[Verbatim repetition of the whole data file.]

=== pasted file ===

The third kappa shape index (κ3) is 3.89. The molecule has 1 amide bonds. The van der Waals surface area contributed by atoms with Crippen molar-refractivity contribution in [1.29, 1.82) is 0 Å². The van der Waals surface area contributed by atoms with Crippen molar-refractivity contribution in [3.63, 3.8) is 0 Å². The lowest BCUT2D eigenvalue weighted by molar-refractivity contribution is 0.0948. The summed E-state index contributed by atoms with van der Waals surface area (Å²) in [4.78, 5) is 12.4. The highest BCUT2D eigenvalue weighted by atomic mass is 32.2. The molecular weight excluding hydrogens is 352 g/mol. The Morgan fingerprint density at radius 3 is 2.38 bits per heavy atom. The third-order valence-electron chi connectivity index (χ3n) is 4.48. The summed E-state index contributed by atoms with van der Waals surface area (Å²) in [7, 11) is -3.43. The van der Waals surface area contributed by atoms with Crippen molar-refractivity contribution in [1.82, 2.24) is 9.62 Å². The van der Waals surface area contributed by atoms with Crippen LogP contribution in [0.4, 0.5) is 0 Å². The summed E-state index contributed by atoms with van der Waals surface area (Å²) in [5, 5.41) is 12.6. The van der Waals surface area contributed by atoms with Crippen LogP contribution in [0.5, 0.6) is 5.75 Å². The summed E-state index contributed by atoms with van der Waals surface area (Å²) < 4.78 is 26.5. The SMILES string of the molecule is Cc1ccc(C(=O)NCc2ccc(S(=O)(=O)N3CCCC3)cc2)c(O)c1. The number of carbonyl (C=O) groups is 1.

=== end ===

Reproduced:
The third kappa shape index (κ3) is 3.89. The molecule has 1 amide bonds. The van der Waals surface area contributed by atoms with Crippen molar-refractivity contribution in [1.29, 1.82) is 0 Å². The van der Waals surface area contributed by atoms with Crippen molar-refractivity contribution in [3.63, 3.8) is 0 Å². The lowest BCUT2D eigenvalue weighted by molar-refractivity contribution is 0.0948. The summed E-state index contributed by atoms with van der Waals surface area (Å²) in [4.78, 5) is 12.4. The highest BCUT2D eigenvalue weighted by atomic mass is 32.2. The molecular weight excluding hydrogens is 352 g/mol. The Morgan fingerprint density at radius 3 is 2.38 bits per heavy atom. The third-order valence-electron chi connectivity index (χ3n) is 4.48. The summed E-state index contributed by atoms with van der Waals surface area (Å²) in [7, 11) is -3.43. The van der Waals surface area contributed by atoms with Crippen molar-refractivity contribution in [1.82, 2.24) is 9.62 Å². The van der Waals surface area contributed by atoms with Crippen LogP contribution in [0.4, 0.5) is 0 Å². The summed E-state index contributed by atoms with van der Waals surface area (Å²) in [5, 5.41) is 12.6. The van der Waals surface area contributed by atoms with Crippen LogP contribution in [0.5, 0.6) is 5.75 Å². The summed E-state index contributed by atoms with van der Waals surface area (Å²) < 4.78 is 26.5. The SMILES string of the molecule is Cc1ccc(C(=O)NCc2ccc(S(=O)(=O)N3CCCC3)cc2)c(O)c1. The number of carbonyl (C=O) groups is 1.